Alabama

The Alabama Department of Corrections (ADOC) has been ignoring complaints of wastewater pollution from its prisons since 1991. Back then, the problem was limited to leaking sewage from the St. Clair prison. Although the Alabama Legislature promised to provide the $2.3 million needed to build a new wastewater treatment plant that would match St. Clair's vastly expanded population, no money has been appropriated.

Today, the problem has grown statewide and includes pollution from ADOC's Draper, Elmore, Fountain/Holman, Limestone prisons and the Farcquhar Cattle Ranch and Red Eagle Honor Farm. The problem has drawn the ire of the private watchdog group, Black Warrior Riverkeeper (BWR) and of the state Attorney General (AG), both of whom have filed lawsuits against ADOC. The AG's office claims ADOC is violating the Alabama Water Pollution Control Act (Act) by dumping raw sewage into Little Canoe Creek, from which it flows into the Coosa River. The AG has demanded that ADOC fix the problems and pay fines for the damage they have caused. All parties acknowledge that the problems stem from ADOC's doubling of its population to 28,000, while the wastewater treatment facilities were designed for less than half that number.

The environmental damage is huge. ADOC is pumping extremely high levels of toxic ammonia, fecal coliform, viruses, and parasites into local streams and rivers. When raw sewage hits clean water, it sucks up the available dissolved oxygen to aid decomposition. But in so doing, it asphyxiates aquatic plants and animals that depend on that oxygen.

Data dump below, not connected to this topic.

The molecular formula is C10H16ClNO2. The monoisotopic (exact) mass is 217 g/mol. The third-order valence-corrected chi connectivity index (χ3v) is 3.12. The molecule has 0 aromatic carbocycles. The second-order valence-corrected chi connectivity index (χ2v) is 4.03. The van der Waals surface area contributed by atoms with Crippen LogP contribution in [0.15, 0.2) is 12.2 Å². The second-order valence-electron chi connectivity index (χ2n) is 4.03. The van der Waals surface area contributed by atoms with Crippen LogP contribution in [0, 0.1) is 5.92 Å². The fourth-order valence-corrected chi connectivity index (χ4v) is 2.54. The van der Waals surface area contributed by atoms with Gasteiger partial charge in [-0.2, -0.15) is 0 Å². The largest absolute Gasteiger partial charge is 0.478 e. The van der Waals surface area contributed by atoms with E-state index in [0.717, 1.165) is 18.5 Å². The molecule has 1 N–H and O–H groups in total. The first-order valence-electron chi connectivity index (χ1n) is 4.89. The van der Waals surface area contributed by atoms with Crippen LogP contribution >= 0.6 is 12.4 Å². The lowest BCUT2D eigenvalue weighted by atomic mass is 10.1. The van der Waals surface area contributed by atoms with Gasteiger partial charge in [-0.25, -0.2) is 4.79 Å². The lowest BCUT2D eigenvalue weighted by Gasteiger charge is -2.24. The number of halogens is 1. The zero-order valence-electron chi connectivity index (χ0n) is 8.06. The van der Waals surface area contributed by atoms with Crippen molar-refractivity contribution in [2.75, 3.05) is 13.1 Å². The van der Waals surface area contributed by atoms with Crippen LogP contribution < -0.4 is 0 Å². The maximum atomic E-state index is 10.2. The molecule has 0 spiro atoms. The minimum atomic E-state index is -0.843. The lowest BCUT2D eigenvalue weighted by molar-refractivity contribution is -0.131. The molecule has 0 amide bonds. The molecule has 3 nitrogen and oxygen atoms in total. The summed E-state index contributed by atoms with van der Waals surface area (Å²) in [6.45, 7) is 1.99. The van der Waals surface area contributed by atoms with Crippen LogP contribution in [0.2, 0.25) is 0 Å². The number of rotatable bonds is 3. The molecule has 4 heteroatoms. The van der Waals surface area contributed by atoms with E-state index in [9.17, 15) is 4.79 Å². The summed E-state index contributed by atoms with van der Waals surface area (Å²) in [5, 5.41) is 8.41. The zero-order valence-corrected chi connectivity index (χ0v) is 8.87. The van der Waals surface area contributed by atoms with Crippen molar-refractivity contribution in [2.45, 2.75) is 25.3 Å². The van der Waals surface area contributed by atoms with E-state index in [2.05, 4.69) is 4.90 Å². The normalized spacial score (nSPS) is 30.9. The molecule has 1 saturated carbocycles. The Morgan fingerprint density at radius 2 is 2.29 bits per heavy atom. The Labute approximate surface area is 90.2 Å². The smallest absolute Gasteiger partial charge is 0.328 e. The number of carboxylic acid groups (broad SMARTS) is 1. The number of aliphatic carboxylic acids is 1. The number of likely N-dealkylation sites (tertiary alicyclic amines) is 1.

Telltale disaster signs include rising water temperatures and the appearance of algae blooms. The pollution renders public waterways unfit for human recreation as well.

BWR notes in its suit that Donaldson State Prison has committed 1,060 violations of the Clean Water Act since 1999, dumping raw sewage into Big Branch and Valley creeks, and thence into the Black Warrior River. BWR seeks fines for the violations, which could range from $100 to $25,000 each. Peak overflows were documented at 808,000 gallons in just one day, which isn't surprising for a wastewater treatment plant designed to handle a maximum of 270,000 gallons per day. Donaldson, designed to hold only 990 prisoners, has 1,500 today.

One path to reformation was found in turning over wastewater treatment to privately-run local community water treatment districts. Donaldson came into compliance with its wastewater permit after contracting with Alabama Utility Services in 2005. Limestone and other ADOC prisons are now seeking privatization solutions.

Where Non-Profits Fear to Go: Report From Florida

By Mutual Aid Disaster Relief - It's Going Down, September 25, 2017

The following is a report back for a relief trip to the Florida Keys made possible by the work of numerous folks involved with Mutual Aid Disaster Relief (MADR). The immense amount of support and solidarity provided for those in need exists through the collaboration of various communities to come together in times of crisis. This represents the perspective and response of anarchist comrades, yet there are a number of different political orientations for those involved with MADR. As the predatory nature of the State continues to benefit from disasters such as these, we feel it is crucial to give space to anti-state and anti-authoritarian voices in order to continue to remind us in the storm after the storm, who the true enemy is.